No chump change for champs

Jon Swift

For Europe’s elite clubs – at least the 16 who made it through to the knockout stages of the European Champions League in midweek – modern football is an extremely lucrative business.

Uefa, the controlling body that runs what is surely the biggest club tournament on the planet – eclipsing world controlling authority Fifa’s World Club Championship – has put up a prize fund of 910 million euros for competing clubs.

A fair slice of that cornocopia of cash goes to the minnows gobbled up in the early stages – 76 teams from 52 of the 53 Uefa associations played in the 2012/13 Champions League, with only Liechtenstein, which does not have a domestic league, missing from the line-up.

This time out, the winning club will be 10.5 million euros better off and the reigning champions, Bayern Munich, profited by 55 million euros in total by beating Borussia Dortmund 2-1 in the last final at London’s Wembley Stadium in May.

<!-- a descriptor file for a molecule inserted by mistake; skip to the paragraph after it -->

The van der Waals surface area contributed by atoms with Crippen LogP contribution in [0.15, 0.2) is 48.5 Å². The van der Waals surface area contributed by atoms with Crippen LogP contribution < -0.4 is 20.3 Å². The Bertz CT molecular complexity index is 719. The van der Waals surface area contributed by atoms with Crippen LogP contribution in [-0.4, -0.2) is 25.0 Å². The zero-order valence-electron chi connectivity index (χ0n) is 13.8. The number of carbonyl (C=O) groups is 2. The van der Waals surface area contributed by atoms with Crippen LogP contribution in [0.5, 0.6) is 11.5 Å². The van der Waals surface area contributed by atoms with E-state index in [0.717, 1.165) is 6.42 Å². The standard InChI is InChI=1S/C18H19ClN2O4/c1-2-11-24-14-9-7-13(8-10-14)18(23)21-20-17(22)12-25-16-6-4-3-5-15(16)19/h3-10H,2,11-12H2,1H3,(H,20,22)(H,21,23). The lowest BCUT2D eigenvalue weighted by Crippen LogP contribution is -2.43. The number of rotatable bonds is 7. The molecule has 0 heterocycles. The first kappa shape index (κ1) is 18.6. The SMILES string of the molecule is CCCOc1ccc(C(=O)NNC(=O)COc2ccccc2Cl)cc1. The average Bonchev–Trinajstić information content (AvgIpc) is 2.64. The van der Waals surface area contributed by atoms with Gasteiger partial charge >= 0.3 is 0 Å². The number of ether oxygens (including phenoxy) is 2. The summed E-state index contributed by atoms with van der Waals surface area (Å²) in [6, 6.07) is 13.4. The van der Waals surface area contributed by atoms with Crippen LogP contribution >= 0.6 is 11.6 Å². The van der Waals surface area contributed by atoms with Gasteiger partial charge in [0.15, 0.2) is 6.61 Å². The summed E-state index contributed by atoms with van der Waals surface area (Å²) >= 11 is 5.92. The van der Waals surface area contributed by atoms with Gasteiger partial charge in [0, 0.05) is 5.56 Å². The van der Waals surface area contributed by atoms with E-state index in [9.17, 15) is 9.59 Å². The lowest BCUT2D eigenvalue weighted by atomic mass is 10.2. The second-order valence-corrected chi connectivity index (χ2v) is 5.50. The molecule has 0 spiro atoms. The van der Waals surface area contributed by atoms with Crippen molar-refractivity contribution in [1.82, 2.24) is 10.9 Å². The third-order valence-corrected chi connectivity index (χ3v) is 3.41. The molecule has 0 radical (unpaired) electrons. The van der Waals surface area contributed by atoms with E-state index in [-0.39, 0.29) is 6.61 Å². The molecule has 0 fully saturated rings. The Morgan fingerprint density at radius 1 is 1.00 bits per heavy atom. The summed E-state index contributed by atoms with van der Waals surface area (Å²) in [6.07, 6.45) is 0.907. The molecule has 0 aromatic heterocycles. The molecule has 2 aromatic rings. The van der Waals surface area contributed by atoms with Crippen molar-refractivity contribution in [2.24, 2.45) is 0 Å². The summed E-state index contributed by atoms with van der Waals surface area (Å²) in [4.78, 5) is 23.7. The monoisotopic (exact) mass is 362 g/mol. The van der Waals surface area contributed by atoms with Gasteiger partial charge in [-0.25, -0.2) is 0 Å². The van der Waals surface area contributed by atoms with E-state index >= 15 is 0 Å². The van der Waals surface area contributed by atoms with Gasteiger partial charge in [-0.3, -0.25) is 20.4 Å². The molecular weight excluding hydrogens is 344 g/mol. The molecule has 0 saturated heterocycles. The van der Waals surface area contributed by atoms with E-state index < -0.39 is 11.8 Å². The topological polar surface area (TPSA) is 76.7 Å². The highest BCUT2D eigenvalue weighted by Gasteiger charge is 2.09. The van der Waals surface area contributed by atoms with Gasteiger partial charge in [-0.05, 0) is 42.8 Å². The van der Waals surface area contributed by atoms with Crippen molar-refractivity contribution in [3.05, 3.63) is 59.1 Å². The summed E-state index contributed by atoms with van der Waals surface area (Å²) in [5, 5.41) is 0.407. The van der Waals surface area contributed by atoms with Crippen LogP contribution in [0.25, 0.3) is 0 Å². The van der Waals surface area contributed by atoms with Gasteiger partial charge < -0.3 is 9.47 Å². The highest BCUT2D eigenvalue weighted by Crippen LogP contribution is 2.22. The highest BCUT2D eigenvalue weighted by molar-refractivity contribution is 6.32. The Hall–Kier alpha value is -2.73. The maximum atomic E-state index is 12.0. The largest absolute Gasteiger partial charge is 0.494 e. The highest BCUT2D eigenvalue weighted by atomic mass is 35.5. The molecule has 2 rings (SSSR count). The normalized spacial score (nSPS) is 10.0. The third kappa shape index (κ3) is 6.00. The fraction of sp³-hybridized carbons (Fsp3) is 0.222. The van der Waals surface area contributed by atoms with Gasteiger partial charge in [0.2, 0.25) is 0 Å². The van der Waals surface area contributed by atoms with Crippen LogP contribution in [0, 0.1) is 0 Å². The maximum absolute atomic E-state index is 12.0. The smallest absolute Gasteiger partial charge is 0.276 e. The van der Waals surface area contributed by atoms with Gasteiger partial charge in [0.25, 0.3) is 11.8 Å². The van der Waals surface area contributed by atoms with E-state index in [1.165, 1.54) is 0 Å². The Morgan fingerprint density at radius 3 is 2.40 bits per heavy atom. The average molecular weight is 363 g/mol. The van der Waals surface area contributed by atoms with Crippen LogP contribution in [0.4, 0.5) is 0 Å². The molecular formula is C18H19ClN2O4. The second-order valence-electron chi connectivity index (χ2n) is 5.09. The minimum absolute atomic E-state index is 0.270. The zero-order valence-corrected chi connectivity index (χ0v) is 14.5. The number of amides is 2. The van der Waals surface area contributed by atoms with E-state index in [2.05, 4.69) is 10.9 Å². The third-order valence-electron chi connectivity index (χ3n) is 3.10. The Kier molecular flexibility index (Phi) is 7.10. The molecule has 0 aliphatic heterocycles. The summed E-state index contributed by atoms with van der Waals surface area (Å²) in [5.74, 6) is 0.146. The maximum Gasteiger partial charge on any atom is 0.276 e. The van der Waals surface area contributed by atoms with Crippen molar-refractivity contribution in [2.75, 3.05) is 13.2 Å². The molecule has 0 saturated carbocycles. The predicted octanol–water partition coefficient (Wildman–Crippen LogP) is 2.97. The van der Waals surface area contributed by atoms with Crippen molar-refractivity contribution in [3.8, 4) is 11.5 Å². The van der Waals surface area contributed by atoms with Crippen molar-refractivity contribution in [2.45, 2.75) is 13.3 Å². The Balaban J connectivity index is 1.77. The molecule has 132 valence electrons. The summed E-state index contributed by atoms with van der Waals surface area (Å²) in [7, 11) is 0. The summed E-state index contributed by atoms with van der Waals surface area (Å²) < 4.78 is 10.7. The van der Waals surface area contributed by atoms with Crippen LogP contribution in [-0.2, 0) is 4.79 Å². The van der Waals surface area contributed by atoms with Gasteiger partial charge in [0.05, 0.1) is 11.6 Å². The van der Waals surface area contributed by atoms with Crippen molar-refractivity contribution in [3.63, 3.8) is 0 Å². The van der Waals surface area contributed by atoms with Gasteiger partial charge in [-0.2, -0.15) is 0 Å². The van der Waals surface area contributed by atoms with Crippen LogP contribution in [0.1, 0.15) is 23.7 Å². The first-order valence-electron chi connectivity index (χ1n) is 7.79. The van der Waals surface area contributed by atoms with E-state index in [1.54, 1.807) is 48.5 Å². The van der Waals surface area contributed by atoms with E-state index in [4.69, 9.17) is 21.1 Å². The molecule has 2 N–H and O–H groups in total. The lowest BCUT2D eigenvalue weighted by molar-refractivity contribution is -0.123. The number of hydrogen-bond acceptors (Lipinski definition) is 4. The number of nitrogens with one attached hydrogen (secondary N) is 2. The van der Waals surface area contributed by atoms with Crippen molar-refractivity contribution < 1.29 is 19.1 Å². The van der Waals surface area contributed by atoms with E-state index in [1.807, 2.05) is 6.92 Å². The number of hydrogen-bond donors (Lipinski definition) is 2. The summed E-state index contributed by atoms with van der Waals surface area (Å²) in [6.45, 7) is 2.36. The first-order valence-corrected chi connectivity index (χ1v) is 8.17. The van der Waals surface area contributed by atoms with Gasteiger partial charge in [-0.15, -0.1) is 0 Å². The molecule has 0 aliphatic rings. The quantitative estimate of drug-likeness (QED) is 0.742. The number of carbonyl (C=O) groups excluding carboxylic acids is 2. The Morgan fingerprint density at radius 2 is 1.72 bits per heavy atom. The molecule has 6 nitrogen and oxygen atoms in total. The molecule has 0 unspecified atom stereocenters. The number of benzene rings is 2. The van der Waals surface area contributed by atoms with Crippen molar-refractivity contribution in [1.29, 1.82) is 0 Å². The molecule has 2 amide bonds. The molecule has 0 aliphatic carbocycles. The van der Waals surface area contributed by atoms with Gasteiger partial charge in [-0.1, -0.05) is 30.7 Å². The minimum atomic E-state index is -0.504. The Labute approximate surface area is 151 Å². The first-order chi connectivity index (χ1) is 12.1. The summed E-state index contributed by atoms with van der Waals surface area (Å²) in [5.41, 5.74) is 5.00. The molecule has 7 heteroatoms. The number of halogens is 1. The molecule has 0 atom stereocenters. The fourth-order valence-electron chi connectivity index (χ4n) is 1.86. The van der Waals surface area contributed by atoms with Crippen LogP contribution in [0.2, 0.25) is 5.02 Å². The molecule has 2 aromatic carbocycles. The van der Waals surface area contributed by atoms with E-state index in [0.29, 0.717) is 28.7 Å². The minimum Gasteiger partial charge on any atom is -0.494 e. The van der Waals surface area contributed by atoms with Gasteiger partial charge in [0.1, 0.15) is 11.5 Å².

The legendary Sir Alex Ferguson put it pithily during his time as Manchester United’s manager when he said that failing to make the Champions League play-offs meant an immediate financial setback of around five years to a club like the Old Trafford outfit.

But while there is pure gold in filling the terraces and using the merchandising might of a winning club, it’s the television cash that really counts.

And the route to ensuring continued exposure on the visual media is success in the Champions League.

The English Premier League, the most watched and certainly most agressively marketed of the world’s domestic leagues, has become a prime target for the mega-rich from America, Russia and the Middle East looking to buy an established side with a chance of gatecrashing the Uefa showpiece.

Americans, like the Glazer family at Manchester United, Arsenal’s Stan Kroenke, and John W Henry at Liverpool, have been drawn by the Premier League’s ability to generate vast sums of TV cash and support from fans.

The Premier League’s 20 clubs will share annual television revenues of a little over two-billion euros from a new broadcasting deal which began this season.

That’s not chump change, but the riches which flow from making it into Europe mean in effect a 10%-15% cut in overall income.

You do the maths on that.

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